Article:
Hard partying MIT frat discovers it's in Boston and has to obey city rules on things like underage drinking, occupancy limits and vaping indoors

An MIT fraternity in Kenmore Square found itself hauled before the Boston Licensing Board today to face police citations for allowing underage drinking and vaping at a party in which way more people were stuffed into the building than allowed by its Boston-issued licenses.

Joined by MIT officials and a member of his frat's alumni association, Phi Sigma Kappa President David Poberejsky listened as BPD Det. Daniel MacDonald described the conditions outside and inside the 487 Commonwealth Ave. frat house the night of Oct. 13: Roughly 150 people inside or waiting to get in the building, which is licensed for 26 residents but which MIT said could hold up to 101 people for a party, an underage student from another college walking around with a beer in her hand and one guy taking drags on an e-cigarette inside.

MacDonald said the 19-year-old found with the beer said she was never asked for ID - somebody at the frat bar just handed her the drink.

On its Web site, the fraternity describes itself as a home for driven MIT students with a need to unwind at night, when its regular schedule of parties make it "a pillar of the social scene for college students in Boston:"

Phi Sigs like to live it up. Throughout the semester we host house parties with students from all over Boston, mixers with sororities, and classy formals to wrap up each semester.

Poberejsky acknowledged the violations MacDonald cited and blamed "a certain level of complacency" because the fraternity had gone several years without any problems - most notably that time a freshman pledgeplunged four stories inside the frat house in 2013 after he jumped on a plexiglass skylight on the frat's illegal roof deck to attract the attention of some girls.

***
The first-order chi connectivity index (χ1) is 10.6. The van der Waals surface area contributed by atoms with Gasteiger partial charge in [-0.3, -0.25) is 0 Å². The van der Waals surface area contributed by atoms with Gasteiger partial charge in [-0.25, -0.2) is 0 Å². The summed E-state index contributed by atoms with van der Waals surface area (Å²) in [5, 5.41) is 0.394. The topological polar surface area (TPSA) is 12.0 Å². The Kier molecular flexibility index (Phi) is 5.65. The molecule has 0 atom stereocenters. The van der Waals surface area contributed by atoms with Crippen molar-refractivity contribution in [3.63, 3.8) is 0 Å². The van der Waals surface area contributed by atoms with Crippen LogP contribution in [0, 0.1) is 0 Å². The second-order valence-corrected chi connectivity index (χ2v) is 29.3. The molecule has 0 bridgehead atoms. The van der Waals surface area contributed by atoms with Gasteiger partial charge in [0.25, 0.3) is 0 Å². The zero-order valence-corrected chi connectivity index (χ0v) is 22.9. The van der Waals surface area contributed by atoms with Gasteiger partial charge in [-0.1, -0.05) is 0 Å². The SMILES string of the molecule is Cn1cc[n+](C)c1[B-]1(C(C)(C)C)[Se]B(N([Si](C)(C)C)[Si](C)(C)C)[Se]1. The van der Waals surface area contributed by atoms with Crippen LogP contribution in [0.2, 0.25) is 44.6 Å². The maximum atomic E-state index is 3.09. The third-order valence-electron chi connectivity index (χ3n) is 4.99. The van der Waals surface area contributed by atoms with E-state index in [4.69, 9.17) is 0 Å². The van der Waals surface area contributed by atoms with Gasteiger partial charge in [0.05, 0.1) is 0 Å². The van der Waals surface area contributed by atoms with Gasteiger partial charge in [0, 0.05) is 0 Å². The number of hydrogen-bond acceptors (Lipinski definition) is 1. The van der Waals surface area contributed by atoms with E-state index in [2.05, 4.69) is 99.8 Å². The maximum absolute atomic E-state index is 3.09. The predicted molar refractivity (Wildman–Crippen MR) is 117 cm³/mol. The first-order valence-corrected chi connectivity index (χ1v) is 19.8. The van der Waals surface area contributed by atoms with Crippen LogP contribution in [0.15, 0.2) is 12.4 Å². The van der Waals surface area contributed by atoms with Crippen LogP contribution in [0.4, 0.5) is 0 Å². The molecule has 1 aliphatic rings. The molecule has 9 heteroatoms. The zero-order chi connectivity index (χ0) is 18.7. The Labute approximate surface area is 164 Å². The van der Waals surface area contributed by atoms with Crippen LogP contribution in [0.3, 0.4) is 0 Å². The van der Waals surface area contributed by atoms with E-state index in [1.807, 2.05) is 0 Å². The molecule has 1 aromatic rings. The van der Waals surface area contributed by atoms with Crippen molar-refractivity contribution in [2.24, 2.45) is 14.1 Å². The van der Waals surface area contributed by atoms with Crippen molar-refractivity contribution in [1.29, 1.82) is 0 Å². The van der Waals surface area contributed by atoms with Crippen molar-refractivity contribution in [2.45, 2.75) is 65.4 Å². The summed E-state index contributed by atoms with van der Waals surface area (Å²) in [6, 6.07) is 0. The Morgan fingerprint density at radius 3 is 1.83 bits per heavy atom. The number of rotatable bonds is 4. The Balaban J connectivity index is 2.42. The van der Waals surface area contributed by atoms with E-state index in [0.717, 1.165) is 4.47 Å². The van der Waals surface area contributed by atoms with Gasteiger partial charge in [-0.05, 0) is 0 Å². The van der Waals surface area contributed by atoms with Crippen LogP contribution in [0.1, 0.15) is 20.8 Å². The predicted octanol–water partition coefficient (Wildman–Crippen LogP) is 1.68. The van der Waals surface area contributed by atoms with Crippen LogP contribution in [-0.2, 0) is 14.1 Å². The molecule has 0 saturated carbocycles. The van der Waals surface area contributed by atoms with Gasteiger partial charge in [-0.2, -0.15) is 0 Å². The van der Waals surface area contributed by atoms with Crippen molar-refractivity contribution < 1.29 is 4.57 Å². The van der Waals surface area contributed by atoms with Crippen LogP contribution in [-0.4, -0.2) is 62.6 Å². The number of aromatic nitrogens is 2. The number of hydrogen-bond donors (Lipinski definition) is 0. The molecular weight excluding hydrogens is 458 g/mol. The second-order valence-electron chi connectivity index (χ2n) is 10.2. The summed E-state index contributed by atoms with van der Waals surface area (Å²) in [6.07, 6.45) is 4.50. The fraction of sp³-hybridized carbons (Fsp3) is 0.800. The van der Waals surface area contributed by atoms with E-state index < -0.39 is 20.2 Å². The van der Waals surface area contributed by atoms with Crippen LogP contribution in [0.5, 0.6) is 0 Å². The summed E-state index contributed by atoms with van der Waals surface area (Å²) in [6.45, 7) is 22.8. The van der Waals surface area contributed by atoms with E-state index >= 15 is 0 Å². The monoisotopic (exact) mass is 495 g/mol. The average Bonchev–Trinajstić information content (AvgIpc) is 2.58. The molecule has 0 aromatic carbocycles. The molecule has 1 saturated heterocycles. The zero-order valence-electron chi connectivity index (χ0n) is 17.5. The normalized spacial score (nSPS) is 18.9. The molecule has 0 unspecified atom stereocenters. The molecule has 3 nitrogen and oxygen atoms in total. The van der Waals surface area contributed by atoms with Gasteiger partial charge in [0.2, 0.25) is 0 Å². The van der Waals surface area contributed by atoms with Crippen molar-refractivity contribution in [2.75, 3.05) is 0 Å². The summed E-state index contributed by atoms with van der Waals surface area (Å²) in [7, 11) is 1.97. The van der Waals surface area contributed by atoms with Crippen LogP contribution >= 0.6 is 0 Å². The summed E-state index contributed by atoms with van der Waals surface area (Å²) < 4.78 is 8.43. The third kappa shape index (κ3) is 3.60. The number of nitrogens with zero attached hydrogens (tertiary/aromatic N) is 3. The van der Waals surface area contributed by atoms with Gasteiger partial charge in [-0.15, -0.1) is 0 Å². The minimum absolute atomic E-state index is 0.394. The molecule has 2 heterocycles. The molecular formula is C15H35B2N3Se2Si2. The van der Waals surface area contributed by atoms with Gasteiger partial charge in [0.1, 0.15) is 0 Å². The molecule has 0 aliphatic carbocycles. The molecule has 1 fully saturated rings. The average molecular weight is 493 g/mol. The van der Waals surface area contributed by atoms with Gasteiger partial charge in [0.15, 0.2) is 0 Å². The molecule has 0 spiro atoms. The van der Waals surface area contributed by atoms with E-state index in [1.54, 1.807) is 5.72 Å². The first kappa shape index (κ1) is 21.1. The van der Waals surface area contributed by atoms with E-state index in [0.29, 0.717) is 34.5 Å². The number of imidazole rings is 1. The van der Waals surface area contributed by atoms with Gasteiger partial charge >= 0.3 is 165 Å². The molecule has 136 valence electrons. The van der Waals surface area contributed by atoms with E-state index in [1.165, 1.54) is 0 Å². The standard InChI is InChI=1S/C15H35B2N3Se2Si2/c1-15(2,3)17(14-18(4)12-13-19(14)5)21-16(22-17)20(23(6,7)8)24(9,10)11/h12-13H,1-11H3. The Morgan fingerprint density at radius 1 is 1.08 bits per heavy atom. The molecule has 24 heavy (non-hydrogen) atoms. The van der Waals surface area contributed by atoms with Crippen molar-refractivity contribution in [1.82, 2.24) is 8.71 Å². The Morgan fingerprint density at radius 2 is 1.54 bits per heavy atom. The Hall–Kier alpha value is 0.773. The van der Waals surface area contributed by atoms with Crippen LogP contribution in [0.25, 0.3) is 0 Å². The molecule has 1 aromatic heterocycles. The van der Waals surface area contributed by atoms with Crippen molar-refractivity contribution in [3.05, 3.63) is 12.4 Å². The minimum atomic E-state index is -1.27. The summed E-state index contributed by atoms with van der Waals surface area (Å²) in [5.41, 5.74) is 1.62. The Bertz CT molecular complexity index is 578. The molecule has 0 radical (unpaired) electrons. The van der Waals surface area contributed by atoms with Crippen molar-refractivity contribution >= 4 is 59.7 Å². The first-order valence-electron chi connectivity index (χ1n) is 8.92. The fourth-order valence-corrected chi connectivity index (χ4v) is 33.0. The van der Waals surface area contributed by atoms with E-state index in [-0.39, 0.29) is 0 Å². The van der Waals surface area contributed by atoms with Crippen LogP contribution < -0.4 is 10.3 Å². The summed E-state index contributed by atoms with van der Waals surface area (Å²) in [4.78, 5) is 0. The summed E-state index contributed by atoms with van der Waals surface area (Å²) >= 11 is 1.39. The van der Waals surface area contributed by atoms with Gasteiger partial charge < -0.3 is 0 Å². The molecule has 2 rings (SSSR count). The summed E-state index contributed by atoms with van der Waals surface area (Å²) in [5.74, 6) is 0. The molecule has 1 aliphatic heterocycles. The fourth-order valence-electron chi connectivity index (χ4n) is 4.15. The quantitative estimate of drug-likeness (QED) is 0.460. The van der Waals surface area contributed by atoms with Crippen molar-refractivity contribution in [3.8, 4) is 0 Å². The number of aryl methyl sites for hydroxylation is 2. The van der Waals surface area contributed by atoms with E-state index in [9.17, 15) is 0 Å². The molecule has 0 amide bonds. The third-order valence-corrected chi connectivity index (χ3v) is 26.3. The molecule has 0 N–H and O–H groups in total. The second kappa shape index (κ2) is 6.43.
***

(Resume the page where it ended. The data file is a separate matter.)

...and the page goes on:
Poberejsky said he and other frat officials tried to disperse the people waiting outside, but that as soon as they shooed away some people, even more people showed up. And then MacDonald and another detective showed up.

Poberejsky said that going forward, the frat will do better at keeping the pre-21 set from getting drinks, barring people from vaping inside and will engage in other "best practices" to keep parties safe and legal. He added this will include immediately calling MIT Police for help with dispersing any gathering groups of would-be party goers outside.

But those will have to wait until next fall. An MIT official told the licensing board that because of the incident, the fraternity has been put on probation and cannot host any more parties this academic year.

The board could consider whether to apply any sanctions to the fraternity at a meeting on Thursday.

The board also pledged to take a look at the issue of just how many people can safely gather at one time in the various MIT frats in Boston after both MacDonald and MIT officials acknowledged confusion over the limits.

Following incidents such as the freshman-pledge plunge, both MIT and various city officials attempted to figure out safe numbers - and to post them inside each individual fraternity house, but MIT officials said no final conclusion was reached and then William Evans retired as police commissioner.

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The more things change ...

... the more they stay the same.

35 years ago, I never had any problem getting into one of their parties. The problem was getting out. We worked in teams.

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